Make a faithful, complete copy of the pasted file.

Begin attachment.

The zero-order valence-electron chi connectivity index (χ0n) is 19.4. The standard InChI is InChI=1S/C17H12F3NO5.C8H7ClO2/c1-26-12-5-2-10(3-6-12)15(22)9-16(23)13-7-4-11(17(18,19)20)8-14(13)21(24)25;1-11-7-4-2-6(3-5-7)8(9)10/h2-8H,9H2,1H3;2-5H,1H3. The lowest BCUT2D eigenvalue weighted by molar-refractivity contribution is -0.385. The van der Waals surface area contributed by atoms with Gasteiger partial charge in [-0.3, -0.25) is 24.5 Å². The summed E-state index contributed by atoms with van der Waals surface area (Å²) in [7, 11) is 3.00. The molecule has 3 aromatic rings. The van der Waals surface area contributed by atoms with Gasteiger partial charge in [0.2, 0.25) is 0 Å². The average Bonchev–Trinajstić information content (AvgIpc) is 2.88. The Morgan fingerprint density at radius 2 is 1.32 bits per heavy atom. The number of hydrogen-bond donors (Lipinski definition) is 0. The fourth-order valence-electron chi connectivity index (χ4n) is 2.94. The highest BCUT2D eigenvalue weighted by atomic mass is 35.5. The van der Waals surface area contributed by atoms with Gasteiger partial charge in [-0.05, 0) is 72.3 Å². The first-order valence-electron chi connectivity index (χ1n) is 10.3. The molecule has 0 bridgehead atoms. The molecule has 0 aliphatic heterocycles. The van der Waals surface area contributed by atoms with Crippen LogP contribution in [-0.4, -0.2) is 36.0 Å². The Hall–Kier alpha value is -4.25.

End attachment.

The zero-order valence-electron chi connectivity index (χ0n) is 19.4. The standard InChI is InChI=1S/C17H12F3NO5.C8H7ClO2/c1-26-12-5-2-10(3-6-12)15(22)9-16(23)13-7-4-11(17(18,19)20)8-14(13)21(24)25;1-11-7-4-2-6(3-5-7)8(9)10/h2-8H,9H2,1H3;2-5H,1H3. The lowest BCUT2D eigenvalue weighted by molar-refractivity contribution is -0.385. The van der Waals surface area contributed by atoms with Gasteiger partial charge in [-0.3, -0.25) is 24.5 Å². The summed E-state index contributed by atoms with van der Waals surface area (Å²) in [7, 11) is 3.00. The molecule has 3 aromatic rings. The van der Waals surface area contributed by atoms with Gasteiger partial charge in [0.2, 0.25) is 0 Å². The average Bonchev–Trinajstić information content (AvgIpc) is 2.88. The Morgan fingerprint density at radius 2 is 1.32 bits per heavy atom. The number of hydrogen-bond donors (Lipinski definition) is 0. The fourth-order valence-electron chi connectivity index (χ4n) is 2.94. The highest BCUT2D eigenvalue weighted by atomic mass is 35.5. The van der Waals surface area contributed by atoms with Gasteiger partial charge in [-0.05, 0) is 72.3 Å². The first-order valence-electron chi connectivity index (χ1n) is 10.3. The molecule has 0 bridgehead atoms. The molecule has 0 aliphatic heterocycles. The van der Waals surface area contributed by atoms with Crippen LogP contribution in [-0.4, -0.2) is 36.0 Å². The Hall–Kier alpha value is -4.25.